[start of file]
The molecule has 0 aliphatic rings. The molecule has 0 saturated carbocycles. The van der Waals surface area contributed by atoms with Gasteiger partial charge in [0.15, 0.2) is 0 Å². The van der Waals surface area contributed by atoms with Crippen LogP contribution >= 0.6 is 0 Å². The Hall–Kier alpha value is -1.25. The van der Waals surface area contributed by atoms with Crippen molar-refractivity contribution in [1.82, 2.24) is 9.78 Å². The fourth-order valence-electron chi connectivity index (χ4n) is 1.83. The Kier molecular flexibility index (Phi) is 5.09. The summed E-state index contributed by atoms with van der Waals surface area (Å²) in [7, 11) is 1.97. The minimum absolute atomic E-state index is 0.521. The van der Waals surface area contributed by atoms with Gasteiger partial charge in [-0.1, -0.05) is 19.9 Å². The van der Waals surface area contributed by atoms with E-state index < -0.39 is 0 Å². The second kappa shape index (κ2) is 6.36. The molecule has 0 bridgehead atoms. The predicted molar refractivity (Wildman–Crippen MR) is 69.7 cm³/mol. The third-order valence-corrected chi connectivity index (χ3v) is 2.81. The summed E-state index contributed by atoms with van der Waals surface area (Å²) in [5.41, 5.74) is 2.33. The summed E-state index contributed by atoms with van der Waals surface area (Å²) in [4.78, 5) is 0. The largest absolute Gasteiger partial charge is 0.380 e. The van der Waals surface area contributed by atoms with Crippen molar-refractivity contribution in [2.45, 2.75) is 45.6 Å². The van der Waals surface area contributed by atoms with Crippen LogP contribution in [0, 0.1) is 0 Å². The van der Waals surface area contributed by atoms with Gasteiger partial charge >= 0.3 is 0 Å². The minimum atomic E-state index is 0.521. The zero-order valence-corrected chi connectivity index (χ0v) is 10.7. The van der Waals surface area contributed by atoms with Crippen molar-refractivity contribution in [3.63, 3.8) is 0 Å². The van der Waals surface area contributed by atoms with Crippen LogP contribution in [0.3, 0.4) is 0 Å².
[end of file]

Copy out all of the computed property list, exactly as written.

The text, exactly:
The molecule has 0 aliphatic rings. The molecule has 0 saturated carbocycles. The van der Waals surface area contributed by atoms with Gasteiger partial charge in [0.15, 0.2) is 0 Å². The van der Waals surface area contributed by atoms with Crippen LogP contribution >= 0.6 is 0 Å². The Hall–Kier alpha value is -1.25. The van der Waals surface area contributed by atoms with Crippen molar-refractivity contribution in [1.82, 2.24) is 9.78 Å². The fourth-order valence-electron chi connectivity index (χ4n) is 1.83. The Kier molecular flexibility index (Phi) is 5.09. The summed E-state index contributed by atoms with van der Waals surface area (Å²) in [7, 11) is 1.97. The minimum absolute atomic E-state index is 0.521. The van der Waals surface area contributed by atoms with Gasteiger partial charge in [-0.1, -0.05) is 19.9 Å². The van der Waals surface area contributed by atoms with E-state index < -0.39 is 0 Å². The second kappa shape index (κ2) is 6.36. The molecule has 0 bridgehead atoms. The predicted molar refractivity (Wildman–Crippen MR) is 69.7 cm³/mol. The third-order valence-corrected chi connectivity index (χ3v) is 2.81. The summed E-state index contributed by atoms with van der Waals surface area (Å²) in [5.41, 5.74) is 2.33. The summed E-state index contributed by atoms with van der Waals surface area (Å²) in [4.78, 5) is 0. The largest absolute Gasteiger partial charge is 0.380 e. The van der Waals surface area contributed by atoms with Crippen molar-refractivity contribution in [2.45, 2.75) is 45.6 Å². The van der Waals surface area contributed by atoms with Crippen LogP contribution in [0, 0.1) is 0 Å². The van der Waals surface area contributed by atoms with Gasteiger partial charge >= 0.3 is 0 Å². The minimum atomic E-state index is 0.521. The zero-order valence-corrected chi connectivity index (χ0v) is 10.7. The van der Waals surface area contributed by atoms with Crippen molar-refractivity contribution in [3.63, 3.8) is 0 Å². The van der Waals surface area contributed by atoms with Crippen LogP contribution in [0.3, 0.4) is 0 Å².